Like a truckload of kittens: The dangers and opportunities of metaphorical writing.
It seems appropriate that on Easter, I’m reading about eggs. Human eggs, not chicken eggs. But then again, Easter isn’t really about eggs, but what the eggs represent : an analogy, a symbol for the beginning of new life. The eggs are being used as a method for explaining a difficult concept, using evidence with which we are familiar.
It’s the same technique being used by N. Angier in “Unscrambling the Egg” – but instead of using the egg as a metaphor to explain something, Angier is using a raft of metaphors to explain the human egg itself. The idea behind the use of metaphors is a simple one: when trying to illustrate a new concept to an audience, you extend what they know to what they will know. Metaphors and analogies are a powerful tool, allowing the author to paint vivid, familiar pictures in the reader’s mind, creating a lasting impression.
Angier’s article shows metaphors at their best, and at their worst. At times, the imagery allows for strong, lasting descriptions of complex concepts. Other times, Angier’s prose becomes so overburdened with metaphors that it becomes impossible to work out her message– rather than creating a clear, vivid image, it creates confusion.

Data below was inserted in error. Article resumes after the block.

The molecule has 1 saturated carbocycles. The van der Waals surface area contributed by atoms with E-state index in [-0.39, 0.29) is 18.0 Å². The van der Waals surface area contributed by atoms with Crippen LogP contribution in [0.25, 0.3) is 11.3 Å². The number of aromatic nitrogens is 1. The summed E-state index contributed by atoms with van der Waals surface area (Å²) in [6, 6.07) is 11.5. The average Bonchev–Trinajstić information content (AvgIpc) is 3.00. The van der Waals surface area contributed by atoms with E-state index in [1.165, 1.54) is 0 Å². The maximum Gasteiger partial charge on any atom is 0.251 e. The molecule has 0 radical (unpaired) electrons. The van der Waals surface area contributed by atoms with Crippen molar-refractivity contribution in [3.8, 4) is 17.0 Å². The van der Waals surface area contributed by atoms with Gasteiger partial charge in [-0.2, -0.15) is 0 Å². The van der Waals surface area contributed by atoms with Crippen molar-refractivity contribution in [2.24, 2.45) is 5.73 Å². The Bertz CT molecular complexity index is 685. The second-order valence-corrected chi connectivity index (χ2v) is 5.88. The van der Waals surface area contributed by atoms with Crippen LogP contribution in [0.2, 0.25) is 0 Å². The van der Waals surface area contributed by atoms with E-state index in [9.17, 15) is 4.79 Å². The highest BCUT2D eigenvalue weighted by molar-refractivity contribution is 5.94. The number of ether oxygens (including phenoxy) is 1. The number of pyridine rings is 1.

Compare these two passages to see what I mean.
Describing a microscope image of an egg:
“Surrounding the great globe that glows silver-white on the screen is a smear of what looks like whipped cream, or the fluffy white clouds found in every child’s sketch of a sky.”
These metaphors paint a crisp image in the readers’ mind. But it’s more than that: Instead of simply saying something is like another thing (the car is red like a red apple), the comparison draws a deeper, richer inference. The image of a child drawing a fluffy white cloud not only describes what the egg looks like, but forms a link in the readers’ mind between the picture on the screen, and the potential of the egg itself: a living, breathing human child. Here, the metaphor not only visually describes the scientific concept, but creates an emotional attachment to the concept- one not easily forgotten. Such is the potential of figurative writing.
Unfortunately, we can see its downfalls in another passage.
Describing a doctor:
“As an infertility expert, Bustillo is a modern Demeter, a harvester and deft manipulator of human eggs, a magician in a minor key”.
This sentence, while undeniably nice to read, is a maelstrom of confusing images. In one sentence, Bustillo is a doctor, a Greek goddess (after a quick Wikipedia check), a farmer, a magician, and a musician (as a side note, why a minor key? Is her job scary?). This sentence demands a lot from the reader, while offering nothing but confusion in return. My mental image of Bustillo is of an ‘80s hair metal guitarist, holding a hoe, wearing a labcoat and a wizard hat. I don’t think that’s what Angier was trying to say.
So we can see that analogies and metaphors, used properly, are powerful tools. But as science communicators, we must always remember that above flowery writing and clever wordplay, content is king. The message must always come first. But what do you think? Am I being too harsh on Angier’s descriptions, did they work for you? How much metaphor is too much?